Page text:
If you suspect or know for sure that someone in your life is in an abusive relationship, it can be difficult to know how to help.
The victim is usually very secretive and will go to great lengths to physically hide or minimize the abuse. He/she may make excuses, literally and/or physically cover up the signs of abuse or devise other ways of deflecting attention away from the situation.
The perpetrator of the abuse is often filled with shame and remorse after an incident, even if it is only short-lived. Trying to discuss his/her abusive behavior even if you have a close relationship, must be approached with caution because of the possibility of making the situation worse for the victim.
I offer the following as a partial list of DOs and DON’Ts when thinking about how to help:
1. Ask. This should be done tactfully and sympathetically, not aggressively. If you are vehement and aggressive, you are just heaping more abuse on an already abused person.
2. Express concern. You might say that you are concerned because you have noticed some changes in behavior, both emotional and physical.
3. Listen and validate. Once you express concern, leave room for the individual to respond. When/if he/she confides in you, let him/her know how difficult it must be and at times confusing.
4. Offer help. Before you even mention your suspicions to the individual, do some research about what’s available in terms of treatment and protection. You can also supply phone numbers and even offer to be present when the person calls or has to visit the police station.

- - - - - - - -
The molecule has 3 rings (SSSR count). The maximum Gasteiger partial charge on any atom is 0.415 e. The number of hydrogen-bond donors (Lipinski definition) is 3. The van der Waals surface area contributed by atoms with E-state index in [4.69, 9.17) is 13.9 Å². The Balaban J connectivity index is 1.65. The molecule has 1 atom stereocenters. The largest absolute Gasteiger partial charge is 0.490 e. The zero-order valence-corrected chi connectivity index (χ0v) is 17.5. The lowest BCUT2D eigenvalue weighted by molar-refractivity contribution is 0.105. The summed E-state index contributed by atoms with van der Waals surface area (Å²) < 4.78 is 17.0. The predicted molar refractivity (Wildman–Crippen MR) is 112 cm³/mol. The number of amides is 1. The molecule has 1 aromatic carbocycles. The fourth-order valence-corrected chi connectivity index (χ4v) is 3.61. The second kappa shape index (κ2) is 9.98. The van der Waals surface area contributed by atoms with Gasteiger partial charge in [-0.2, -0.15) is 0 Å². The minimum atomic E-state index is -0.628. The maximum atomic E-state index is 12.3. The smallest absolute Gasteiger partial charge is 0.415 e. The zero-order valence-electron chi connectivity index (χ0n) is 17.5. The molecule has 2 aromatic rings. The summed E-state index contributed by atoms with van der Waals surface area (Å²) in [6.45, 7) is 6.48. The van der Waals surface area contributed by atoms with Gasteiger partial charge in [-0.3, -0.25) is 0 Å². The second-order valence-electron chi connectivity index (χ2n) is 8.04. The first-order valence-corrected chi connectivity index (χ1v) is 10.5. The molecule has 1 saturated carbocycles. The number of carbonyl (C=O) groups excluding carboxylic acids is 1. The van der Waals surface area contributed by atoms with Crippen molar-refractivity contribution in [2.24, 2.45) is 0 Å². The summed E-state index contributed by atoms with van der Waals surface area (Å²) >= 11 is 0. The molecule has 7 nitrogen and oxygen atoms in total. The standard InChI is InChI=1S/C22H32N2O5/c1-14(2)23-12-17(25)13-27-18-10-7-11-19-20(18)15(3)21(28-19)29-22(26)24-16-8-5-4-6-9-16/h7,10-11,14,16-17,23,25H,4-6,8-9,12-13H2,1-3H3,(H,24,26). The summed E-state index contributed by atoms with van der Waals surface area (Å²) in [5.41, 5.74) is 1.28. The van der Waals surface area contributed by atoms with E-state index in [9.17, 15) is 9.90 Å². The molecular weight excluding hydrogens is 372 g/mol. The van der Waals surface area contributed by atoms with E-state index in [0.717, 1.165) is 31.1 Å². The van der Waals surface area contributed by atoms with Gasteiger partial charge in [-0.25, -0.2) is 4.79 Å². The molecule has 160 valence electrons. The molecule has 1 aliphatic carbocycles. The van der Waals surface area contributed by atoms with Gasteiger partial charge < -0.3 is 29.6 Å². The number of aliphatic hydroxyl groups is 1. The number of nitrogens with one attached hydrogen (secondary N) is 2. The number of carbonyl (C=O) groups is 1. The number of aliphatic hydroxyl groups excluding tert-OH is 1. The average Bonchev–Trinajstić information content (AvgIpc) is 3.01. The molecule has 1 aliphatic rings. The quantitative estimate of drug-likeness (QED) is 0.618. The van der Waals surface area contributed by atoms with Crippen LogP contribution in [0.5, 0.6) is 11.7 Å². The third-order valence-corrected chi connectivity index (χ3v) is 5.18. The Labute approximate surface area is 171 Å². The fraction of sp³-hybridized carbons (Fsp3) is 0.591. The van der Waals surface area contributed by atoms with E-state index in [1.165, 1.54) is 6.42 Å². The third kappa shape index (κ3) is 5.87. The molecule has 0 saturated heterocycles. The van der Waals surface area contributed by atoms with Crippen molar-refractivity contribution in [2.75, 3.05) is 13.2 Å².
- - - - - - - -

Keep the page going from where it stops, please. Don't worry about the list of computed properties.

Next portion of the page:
5. Support his/her decisions. Whether he/she decides to leave and asks for help in making that happen or if the person decides to stay, it is not up to you to make the call.
1. Wait for him/her to come to you. Both victims and perpetrators are notoriously secretive about abuse. They are also filled with shame and guilt. They may never confide in you, regardless of your relationship with them.
2. Judge or blame. It can be difficult to understand why people who are in an abusive relationship stay. It is important to realize that these relationships are complex psychologically. Fear of exacerbating the situation is often part of the reason people seem paralyzed. A sense of helplessness, feelings of deserving to be badly treated, financial dependence and so on are only some of the reasons why change can seem terrifying.
3. Pressure him/her. Once you have offered help, respect that you have done as much as you can. Stay involved but do not expect that the person will act on your timeline.
4. Give advice. Instead, give information, support and encouragement.
5. Place conditions on your support. One of the least supportive things you can do in situations like this is to abandon the person if you feel he/she is not taking the steps you think he/she should take.
All of these recommendations require loving detachment. That is easier said than done, especially when the individuals involved are close to you. There is nothing more frustrating and even infuriating when you know that Domestic Violence is occurring. Not taking immediate action triggers our own feelings of helplessness.
It is important to accept that sometimes our desire to help is limited. It is difficult to understand why people do what they do, especially in situations like this.
However, compassion and empathy, non-judgmental support and real solid information about options are the most effective and loving things you can do.
In my next post, I will discuss how this does NOT apply when there are children involved.